REVIEW: ‘Muppets Haunted Mansion’ Scares Up Laughs And Star Power

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Muppets Haunted Mansion- But Why Tho

Muppets Haunted Mansion, co-directed and written by Kirk Thatcher, continues Disney+’s streak of Halloween-themed specials. The special finds Gonzo (Dave Goelz) and Pepe the Prawn (Bill Barretta) opting to skip Kermit the Frog’s annual Halloween party to spend a night in an abandoned mansion. Gonzo is hoping to visit the mansion to pay homage to a magician he idolizes, while Pepe is more interested in potential celebrity meet-and-greets and romantic avenues. However, the host of the mansion (Will Arnett) informs them that they must face their greatest fears before the sun rises or they’ll join the spirits that live there.

The Haunted Mansion is perhaps one of the most popular rides in Disneyland’s history, yet previous attempts to adapt it have fared about as well as the ride’s ghostly inhabitants. A 2003 adaptation starring Eddie Murphy was critically panned, while Guillermo del Toro’s version never got off the ground. The Muppets version works because it contains more than a few clever nods to the ride’s backstory; for instance, there are 999 rooms in the mansion, with each room corresponding to one of the Mansion’s undead inhabitants. The Muppets themselves also take the form of the ride’s most famous ghosts: Fozzie Bear is the Hatbox Ghost, while Miss Piggy takes on the role of Madame Leota. Even the cantankerous Waldorf and Statler appear as ghosts, heckling Fozzie during his performance.

The ghostly guests don’t stop at the Muppets. Various celebrities step in to take the form of the Mansion’s ghosts, and there are some surprising faces in the cast. Taraji P. Henson plays Constance Hatchaway, intending to add Pepe to her list of dead husbands. Darren Criss slips into the role of the mansion’s caretaker, and true to form breaks into a song describing the various ways the mansion’s inhabitants died. Aid ghosts include Danny Trejo and Alfonso Ribeiro. John Stamos even makes an appearance as himself. And I’m not ashamed to say a tear came to my eye watching the late Ed Asner make an appearance; he even gets a dedication in the credits.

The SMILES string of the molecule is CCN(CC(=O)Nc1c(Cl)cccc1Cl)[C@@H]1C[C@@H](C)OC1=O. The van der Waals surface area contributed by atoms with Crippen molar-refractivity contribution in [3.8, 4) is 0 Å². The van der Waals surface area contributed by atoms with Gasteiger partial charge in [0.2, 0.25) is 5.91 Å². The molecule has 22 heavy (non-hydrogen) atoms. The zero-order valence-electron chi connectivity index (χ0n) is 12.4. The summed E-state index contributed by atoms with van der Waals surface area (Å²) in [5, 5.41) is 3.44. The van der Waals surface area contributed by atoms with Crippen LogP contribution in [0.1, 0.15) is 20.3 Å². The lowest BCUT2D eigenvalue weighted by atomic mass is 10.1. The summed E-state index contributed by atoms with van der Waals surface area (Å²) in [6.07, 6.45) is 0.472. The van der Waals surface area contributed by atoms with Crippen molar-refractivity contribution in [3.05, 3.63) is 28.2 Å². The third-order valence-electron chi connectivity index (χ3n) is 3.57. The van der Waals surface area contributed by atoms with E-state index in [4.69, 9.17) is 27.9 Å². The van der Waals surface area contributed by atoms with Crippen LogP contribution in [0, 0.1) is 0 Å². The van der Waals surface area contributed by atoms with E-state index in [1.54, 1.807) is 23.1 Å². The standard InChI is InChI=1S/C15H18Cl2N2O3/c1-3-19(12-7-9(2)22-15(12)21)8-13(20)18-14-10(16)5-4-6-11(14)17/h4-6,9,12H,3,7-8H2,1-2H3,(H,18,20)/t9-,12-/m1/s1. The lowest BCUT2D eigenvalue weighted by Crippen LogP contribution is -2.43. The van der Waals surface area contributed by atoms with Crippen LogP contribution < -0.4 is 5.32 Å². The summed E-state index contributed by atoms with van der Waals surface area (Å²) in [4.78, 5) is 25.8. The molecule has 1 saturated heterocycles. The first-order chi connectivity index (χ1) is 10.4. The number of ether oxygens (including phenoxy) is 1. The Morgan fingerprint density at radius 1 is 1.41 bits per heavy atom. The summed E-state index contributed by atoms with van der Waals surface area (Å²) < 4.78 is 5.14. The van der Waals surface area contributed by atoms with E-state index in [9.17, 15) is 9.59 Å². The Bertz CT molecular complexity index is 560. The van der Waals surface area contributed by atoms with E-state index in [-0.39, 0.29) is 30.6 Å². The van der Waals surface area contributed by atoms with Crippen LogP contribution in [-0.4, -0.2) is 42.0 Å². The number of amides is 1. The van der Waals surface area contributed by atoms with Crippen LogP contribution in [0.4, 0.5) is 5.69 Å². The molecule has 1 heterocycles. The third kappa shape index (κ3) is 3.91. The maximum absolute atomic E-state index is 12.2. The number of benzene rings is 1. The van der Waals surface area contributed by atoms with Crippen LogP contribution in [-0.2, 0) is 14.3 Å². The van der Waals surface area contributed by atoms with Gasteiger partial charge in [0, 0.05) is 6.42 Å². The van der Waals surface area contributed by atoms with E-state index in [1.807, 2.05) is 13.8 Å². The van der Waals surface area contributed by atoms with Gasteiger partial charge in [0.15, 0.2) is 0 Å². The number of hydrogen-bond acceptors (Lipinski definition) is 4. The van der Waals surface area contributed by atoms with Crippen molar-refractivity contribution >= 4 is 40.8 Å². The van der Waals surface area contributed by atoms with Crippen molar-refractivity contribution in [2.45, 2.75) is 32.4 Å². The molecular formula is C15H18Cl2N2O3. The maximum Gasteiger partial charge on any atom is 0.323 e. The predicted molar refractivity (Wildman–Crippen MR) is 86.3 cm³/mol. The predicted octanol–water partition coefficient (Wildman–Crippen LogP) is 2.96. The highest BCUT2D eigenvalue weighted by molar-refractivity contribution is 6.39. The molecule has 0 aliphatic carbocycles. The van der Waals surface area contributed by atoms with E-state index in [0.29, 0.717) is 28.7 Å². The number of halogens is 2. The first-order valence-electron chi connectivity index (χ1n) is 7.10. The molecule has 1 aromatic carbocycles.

Thatcher and Barretta, along with co-writer Kelly Younger, also make the choice to focus on Gonzo and Pepe as the protagonists. This choice helps set up some humorous moments, along with heartfelt ones. Most of the humor comes from the pair’s interaction with Arnett’s host. When Pepe asks him if he speaks Spanish, the host replies “No” in Spanish. The fourth wall isn’t safe either, as Miss Piggy complains about her screentime and a bird ghost is admonished for saying something that apparently isn’t family-friendly. It’s the heartfelt moments, especially with Gonzo, that make the special worth a watch; he realizes that his daredevil performances as Gonzo the Great aren’t as important as his bonds with his friends. It’s a well-worn road, but an important one.

For as much as I enjoyed Muppets Haunted Mansion, I have to recommend watching it with the lights off. Cinematographer Craig Kief films the majority of the special in darkly lit rooms, leading to my squinting at pivotal scenes. I understand that it’s a Halloween special and that Kief has done camera work for previous Muppets projects including the previous Disney+ series Muppets Now, but it helps to actually see what’s on the screen from time to time.

Muppets Haunted Mansion is a wonderful homage to the ride it’s inspired by, featuring a star-studded cast and the offbeat humor the Muppets are known for. Between this and Star Wars: Terrifying Tales, Disney+ has crafted some extremely charming holiday specials. I hope that the streamer continues this trend for Christmas, as the world is sorely missing another Muppets-themed Christmas special.

Muppets Haunted Mansion is currently available to stream on Disney+.

Muppets Haunted Mansion
  • 8/10
    Rating - 8/10


Muppets Haunted Mansion is a wonderful homage to the ride it’s inspired by, featuring a star-studded cast and the offbeat humor the Muppets are known for.

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